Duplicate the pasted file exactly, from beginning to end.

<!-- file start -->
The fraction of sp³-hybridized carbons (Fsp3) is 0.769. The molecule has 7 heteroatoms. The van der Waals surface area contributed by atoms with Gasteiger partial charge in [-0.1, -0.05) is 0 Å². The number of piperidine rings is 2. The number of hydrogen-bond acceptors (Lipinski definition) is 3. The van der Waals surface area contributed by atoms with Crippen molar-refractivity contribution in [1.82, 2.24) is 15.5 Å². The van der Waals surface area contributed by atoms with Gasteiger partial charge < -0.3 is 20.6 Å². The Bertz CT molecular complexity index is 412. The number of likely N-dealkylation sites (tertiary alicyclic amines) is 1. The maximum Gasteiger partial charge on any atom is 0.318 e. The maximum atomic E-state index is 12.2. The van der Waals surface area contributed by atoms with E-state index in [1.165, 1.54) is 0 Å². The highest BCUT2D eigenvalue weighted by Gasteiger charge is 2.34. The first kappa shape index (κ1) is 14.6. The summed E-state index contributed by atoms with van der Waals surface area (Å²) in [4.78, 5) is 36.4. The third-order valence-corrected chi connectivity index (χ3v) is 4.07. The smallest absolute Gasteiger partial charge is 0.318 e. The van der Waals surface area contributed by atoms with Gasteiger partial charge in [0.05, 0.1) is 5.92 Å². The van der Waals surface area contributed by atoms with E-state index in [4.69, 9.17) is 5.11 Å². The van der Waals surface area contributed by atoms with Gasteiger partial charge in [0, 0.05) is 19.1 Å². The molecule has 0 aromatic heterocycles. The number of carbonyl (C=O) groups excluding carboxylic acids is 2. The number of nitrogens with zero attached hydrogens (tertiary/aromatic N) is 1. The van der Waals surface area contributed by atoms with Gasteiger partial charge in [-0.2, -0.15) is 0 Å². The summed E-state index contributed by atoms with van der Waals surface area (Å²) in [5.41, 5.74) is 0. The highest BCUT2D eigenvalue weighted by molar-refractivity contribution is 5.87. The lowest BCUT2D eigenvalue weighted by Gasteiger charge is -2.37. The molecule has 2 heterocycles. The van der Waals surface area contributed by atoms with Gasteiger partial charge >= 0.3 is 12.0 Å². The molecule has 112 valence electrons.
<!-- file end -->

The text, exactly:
The fraction of sp³-hybridized carbons (Fsp3) is 0.769. The molecule has 7 heteroatoms. The van der Waals surface area contributed by atoms with Gasteiger partial charge in [-0.1, -0.05) is 0 Å². The number of piperidine rings is 2. The number of hydrogen-bond acceptors (Lipinski definition) is 3. The van der Waals surface area contributed by atoms with Crippen molar-refractivity contribution in [1.82, 2.24) is 15.5 Å². The van der Waals surface area contributed by atoms with Gasteiger partial charge < -0.3 is 20.6 Å². The Bertz CT molecular complexity index is 412. The number of likely N-dealkylation sites (tertiary alicyclic amines) is 1. The maximum Gasteiger partial charge on any atom is 0.318 e. The maximum atomic E-state index is 12.2. The van der Waals surface area contributed by atoms with E-state index in [1.165, 1.54) is 0 Å². The highest BCUT2D eigenvalue weighted by Gasteiger charge is 2.34. The first kappa shape index (κ1) is 14.6. The summed E-state index contributed by atoms with van der Waals surface area (Å²) in [4.78, 5) is 36.4. The third-order valence-corrected chi connectivity index (χ3v) is 4.07. The smallest absolute Gasteiger partial charge is 0.318 e. The van der Waals surface area contributed by atoms with Gasteiger partial charge in [0.05, 0.1) is 5.92 Å². The van der Waals surface area contributed by atoms with E-state index in [4.69, 9.17) is 5.11 Å². The van der Waals surface area contributed by atoms with Gasteiger partial charge in [0, 0.05) is 19.1 Å². The molecule has 0 aromatic heterocycles. The number of carbonyl (C=O) groups excluding carboxylic acids is 2. The number of nitrogens with zero attached hydrogens (tertiary/aromatic N) is 1. The van der Waals surface area contributed by atoms with Gasteiger partial charge in [-0.2, -0.15) is 0 Å². The summed E-state index contributed by atoms with van der Waals surface area (Å²) in [5.41, 5.74) is 0. The highest BCUT2D eigenvalue weighted by molar-refractivity contribution is 5.87. The lowest BCUT2D eigenvalue weighted by Gasteiger charge is -2.37. The molecule has 2 heterocycles. The van der Waals surface area contributed by atoms with Gasteiger partial charge >= 0.3 is 12.0 Å². The molecule has 112 valence electrons.